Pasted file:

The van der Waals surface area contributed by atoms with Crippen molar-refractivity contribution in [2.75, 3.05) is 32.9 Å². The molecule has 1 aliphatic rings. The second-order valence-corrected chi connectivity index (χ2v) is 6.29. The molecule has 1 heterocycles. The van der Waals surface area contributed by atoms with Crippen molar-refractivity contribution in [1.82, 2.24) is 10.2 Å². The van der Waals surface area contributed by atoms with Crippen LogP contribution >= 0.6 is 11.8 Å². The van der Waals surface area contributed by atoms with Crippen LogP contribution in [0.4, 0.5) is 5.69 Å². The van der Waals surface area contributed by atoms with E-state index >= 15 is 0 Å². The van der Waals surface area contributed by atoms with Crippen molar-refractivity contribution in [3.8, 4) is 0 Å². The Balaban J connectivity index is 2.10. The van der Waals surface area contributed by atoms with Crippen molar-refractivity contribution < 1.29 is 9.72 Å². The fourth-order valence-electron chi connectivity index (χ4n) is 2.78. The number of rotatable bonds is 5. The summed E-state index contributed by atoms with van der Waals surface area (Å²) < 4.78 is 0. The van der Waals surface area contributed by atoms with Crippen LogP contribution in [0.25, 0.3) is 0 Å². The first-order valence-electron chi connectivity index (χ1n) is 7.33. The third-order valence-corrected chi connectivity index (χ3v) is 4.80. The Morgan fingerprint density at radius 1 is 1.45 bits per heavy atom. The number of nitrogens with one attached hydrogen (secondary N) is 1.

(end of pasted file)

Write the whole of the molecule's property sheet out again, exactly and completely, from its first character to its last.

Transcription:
The van der Waals surface area contributed by atoms with Crippen molar-refractivity contribution in [2.75, 3.05) is 32.9 Å². The molecule has 1 aliphatic rings. The second-order valence-corrected chi connectivity index (χ2v) is 6.29. The molecule has 1 heterocycles. The van der Waals surface area contributed by atoms with Crippen molar-refractivity contribution in [1.82, 2.24) is 10.2 Å². The van der Waals surface area contributed by atoms with Crippen LogP contribution >= 0.6 is 11.8 Å². The van der Waals surface area contributed by atoms with Crippen LogP contribution in [0.4, 0.5) is 5.69 Å². The van der Waals surface area contributed by atoms with E-state index >= 15 is 0 Å². The van der Waals surface area contributed by atoms with Crippen molar-refractivity contribution in [3.8, 4) is 0 Å². The Balaban J connectivity index is 2.10. The van der Waals surface area contributed by atoms with Crippen molar-refractivity contribution < 1.29 is 9.72 Å². The fourth-order valence-electron chi connectivity index (χ4n) is 2.78. The number of rotatable bonds is 5. The summed E-state index contributed by atoms with van der Waals surface area (Å²) < 4.78 is 0. The van der Waals surface area contributed by atoms with Crippen LogP contribution in [0.25, 0.3) is 0 Å². The first-order valence-electron chi connectivity index (χ1n) is 7.33. The third-order valence-corrected chi connectivity index (χ3v) is 4.80. The Morgan fingerprint density at radius 1 is 1.45 bits per heavy atom. The number of nitrogens with one attached hydrogen (secondary N) is 1.